Sexton Blake Homepage
The Other Baker Street Detective
The following article is based on the script of episode 3 of THE RADIO DETECTIVES, broadcast on BBC Radio 4 in 1998. The programme was written and presented by Professor Jeffrey Richards who has given his kind permission for his script to be adapted for this website.


The history of crime detection has produced no more famous name than that of Sexton Blake. In the December 1893 issue of THE STRAND magazine, Arthur Conan Doyle killed off Sherlock Holmes at the Reichenbach Falls. That very same month the HALFPENNY MARVEL published a story called THE MISSING MILLIONAIRE written by a jobbing writer, Harry Blyth, under the pen-name Hal Meredeth. The story introduced a character that came to be disparaged as ‘the office-boy’s Sherlock Holmes’ or ‘the poor man’s Sherlock Holmes’. But for several generations of the mass reading public, Sexton Blake was the Baker Street detective; a more significant figure in the popular imagination even than Holmes. The name was a master stroke. ‘Sexton Blake’… with its overtones of graveyards, mystery and death. Harry Blyth was paid nine guineas as a fee for the first story and the copyright in the character. But after writing seven stories, none of them actually very good, he died of typhoid in 1898. However, Blake’s fictional career was to last more or less continuously from 1893 to 1978, running to over 4,000 stories by some 200 different authors.

As Blake took over the mantle of Holmes, he also took over some of his attributes. Certainly they were similar in physical appearance; they both had rooms in Baker Street, devoted housekeepers and faithful assistants. But there were significant differences. Where Conan Doyle’s stories were detective puzzles, celebrations of the fine art of deductive reasoning, the Blake stories were melodramatic thrillers… vivid, action-packed and fast-moving. Blake was constantly globe-trotting and is almost certainly the most well travelled of the fictional detectives, whereas Holmes never strays outside Western Europe in the published stories. Where Holmes was something of a misogynist, Blake had discreetly hinted at (but chaste) romances. Holmes was a late-Victorian, Blake a modern man of the streamlined inter-war years; his regular means of conveyance a bullet-proof Rolls Royce as opposed to Sherlock’s horse-drawn hansom cab. Holmes was a product of the middle class world of THE STRAND magazine, which cost sixpence an issue; Blake was a product of the mass-circulation story papers for working class readers, epitomised by the HALFPENNY MARVEL, the paper launched by Alfred J. Harmsworth in 1893, which cost a ha’penny and in which Blake made his literary debut. But this was the mere starting point for the Blake legend. Its mythic significance was appreciated by no lesser person than Dorothy L. Sayers, the creator of Lord Peter Wimsey:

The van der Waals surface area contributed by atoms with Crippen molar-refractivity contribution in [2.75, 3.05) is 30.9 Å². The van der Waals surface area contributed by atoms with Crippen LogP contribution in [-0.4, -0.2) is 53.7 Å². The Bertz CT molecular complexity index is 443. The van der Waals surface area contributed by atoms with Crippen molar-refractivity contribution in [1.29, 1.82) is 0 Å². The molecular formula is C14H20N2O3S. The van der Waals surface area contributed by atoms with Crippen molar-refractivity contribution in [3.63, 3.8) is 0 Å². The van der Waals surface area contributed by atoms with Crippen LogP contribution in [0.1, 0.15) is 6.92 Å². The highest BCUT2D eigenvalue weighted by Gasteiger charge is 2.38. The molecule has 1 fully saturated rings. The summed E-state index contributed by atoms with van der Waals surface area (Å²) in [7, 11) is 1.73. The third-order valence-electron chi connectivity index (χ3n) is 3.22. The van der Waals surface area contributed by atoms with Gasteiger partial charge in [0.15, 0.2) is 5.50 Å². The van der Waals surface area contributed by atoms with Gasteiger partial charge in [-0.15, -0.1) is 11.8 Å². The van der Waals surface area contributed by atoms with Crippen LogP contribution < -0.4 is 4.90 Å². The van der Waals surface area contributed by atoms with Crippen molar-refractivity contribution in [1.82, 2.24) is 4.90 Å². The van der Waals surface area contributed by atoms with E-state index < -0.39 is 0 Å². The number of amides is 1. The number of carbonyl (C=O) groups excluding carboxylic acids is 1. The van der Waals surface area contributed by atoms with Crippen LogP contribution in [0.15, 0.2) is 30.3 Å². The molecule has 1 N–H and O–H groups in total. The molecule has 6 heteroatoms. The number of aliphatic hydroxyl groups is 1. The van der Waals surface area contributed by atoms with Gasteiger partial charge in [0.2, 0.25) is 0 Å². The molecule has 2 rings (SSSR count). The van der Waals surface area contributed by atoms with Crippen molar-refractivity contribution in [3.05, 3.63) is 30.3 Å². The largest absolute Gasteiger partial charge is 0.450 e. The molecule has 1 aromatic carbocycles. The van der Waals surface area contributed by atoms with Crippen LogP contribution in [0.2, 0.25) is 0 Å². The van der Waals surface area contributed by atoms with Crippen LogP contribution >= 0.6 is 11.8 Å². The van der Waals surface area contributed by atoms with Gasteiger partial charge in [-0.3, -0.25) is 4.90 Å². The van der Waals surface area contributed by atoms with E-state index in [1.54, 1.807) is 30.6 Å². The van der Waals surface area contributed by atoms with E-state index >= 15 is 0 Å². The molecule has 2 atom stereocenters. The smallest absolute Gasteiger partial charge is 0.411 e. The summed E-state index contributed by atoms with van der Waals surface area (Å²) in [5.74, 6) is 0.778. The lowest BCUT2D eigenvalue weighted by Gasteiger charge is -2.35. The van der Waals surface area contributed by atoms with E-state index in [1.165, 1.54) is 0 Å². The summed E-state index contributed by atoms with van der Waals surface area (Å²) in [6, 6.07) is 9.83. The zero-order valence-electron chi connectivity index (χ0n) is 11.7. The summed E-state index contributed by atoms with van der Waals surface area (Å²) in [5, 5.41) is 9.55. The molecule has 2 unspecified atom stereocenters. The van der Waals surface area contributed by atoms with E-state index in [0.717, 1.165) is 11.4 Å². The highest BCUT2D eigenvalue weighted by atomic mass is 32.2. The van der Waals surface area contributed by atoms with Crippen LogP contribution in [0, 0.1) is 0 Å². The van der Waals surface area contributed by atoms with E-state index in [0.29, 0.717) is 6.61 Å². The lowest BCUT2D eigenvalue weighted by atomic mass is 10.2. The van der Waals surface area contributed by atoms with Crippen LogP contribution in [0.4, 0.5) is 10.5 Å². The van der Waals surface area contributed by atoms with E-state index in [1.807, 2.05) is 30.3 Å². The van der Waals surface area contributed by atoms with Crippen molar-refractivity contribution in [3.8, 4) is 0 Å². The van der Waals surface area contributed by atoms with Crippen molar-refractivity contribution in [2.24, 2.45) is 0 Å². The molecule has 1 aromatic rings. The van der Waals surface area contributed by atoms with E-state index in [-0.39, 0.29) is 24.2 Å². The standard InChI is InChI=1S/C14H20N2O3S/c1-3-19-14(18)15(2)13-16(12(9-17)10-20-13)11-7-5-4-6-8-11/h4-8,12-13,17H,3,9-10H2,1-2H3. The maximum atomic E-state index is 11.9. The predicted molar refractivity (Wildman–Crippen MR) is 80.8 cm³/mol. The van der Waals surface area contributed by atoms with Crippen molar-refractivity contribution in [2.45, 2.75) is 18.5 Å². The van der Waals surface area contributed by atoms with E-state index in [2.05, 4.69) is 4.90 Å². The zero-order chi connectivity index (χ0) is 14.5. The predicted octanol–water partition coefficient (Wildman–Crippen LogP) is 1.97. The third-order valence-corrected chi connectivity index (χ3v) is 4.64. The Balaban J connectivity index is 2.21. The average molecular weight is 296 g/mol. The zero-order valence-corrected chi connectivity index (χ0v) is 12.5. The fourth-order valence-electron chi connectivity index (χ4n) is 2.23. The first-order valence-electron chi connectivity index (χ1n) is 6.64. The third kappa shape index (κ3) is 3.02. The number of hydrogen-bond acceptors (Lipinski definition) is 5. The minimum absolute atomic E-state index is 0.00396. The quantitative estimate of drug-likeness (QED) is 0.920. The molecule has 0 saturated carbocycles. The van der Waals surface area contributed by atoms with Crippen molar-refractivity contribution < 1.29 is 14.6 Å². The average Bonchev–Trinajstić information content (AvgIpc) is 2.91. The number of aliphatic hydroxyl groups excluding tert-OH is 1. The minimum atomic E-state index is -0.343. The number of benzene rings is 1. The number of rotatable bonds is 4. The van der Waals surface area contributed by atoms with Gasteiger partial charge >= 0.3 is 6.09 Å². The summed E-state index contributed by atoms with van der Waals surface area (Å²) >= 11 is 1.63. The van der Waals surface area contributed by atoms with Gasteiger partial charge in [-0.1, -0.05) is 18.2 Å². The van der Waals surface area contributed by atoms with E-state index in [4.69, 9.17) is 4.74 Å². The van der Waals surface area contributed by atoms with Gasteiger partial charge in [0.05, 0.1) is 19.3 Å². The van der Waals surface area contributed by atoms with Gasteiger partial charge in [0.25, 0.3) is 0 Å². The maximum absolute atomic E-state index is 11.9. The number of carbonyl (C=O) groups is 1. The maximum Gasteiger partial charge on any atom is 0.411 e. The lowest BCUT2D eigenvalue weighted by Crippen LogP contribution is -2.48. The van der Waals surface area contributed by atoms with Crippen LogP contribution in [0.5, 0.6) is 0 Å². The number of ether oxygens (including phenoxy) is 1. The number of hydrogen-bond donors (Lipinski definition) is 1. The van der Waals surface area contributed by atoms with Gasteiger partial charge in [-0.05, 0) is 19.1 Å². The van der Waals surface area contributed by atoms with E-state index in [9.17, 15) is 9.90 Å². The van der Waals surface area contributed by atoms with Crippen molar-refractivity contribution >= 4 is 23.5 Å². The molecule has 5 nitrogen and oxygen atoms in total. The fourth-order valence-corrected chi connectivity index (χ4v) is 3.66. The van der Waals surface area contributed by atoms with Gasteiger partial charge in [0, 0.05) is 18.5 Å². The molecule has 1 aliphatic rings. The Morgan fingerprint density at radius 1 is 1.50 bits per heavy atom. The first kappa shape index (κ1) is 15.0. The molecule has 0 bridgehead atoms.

'This is the Holmes tradition adapted for the reading of the Board School boy and crossed with the Buffalo Bill adventure type. Books are written by a syndicate of authors each one of whom uses a set of characters of his own invention, grouped about a central and traditional group consisting of Sexton Blake and his boy assistant Tinker, their comic landlady Mrs Bardell, and their bulldog Pedro [sic. Pedro is a bloodhound]. As might be expected, the quality of the writing and the detective methods employed vary considerably from one author to another. The best specimens display extreme ingenuity and an immense vigour and fertility in plot and incident; nevertheless, the central types are pretty consistently preserved throughout the series. Blake and Tinker are less intuitive than Holmes; they are more careless and reckless in their methods; more given to displays of personal heroism and pugilism; more simple and human in their emotions. The really interesting point about them is that they represent the nearest modern approach to a national folklore, conceived as the center for a cycle of loosely connected romances in the Arthurian manner. Their significance in popular literature and education would richly repay scientific investigation.'


Page Two  


© Mark Hodder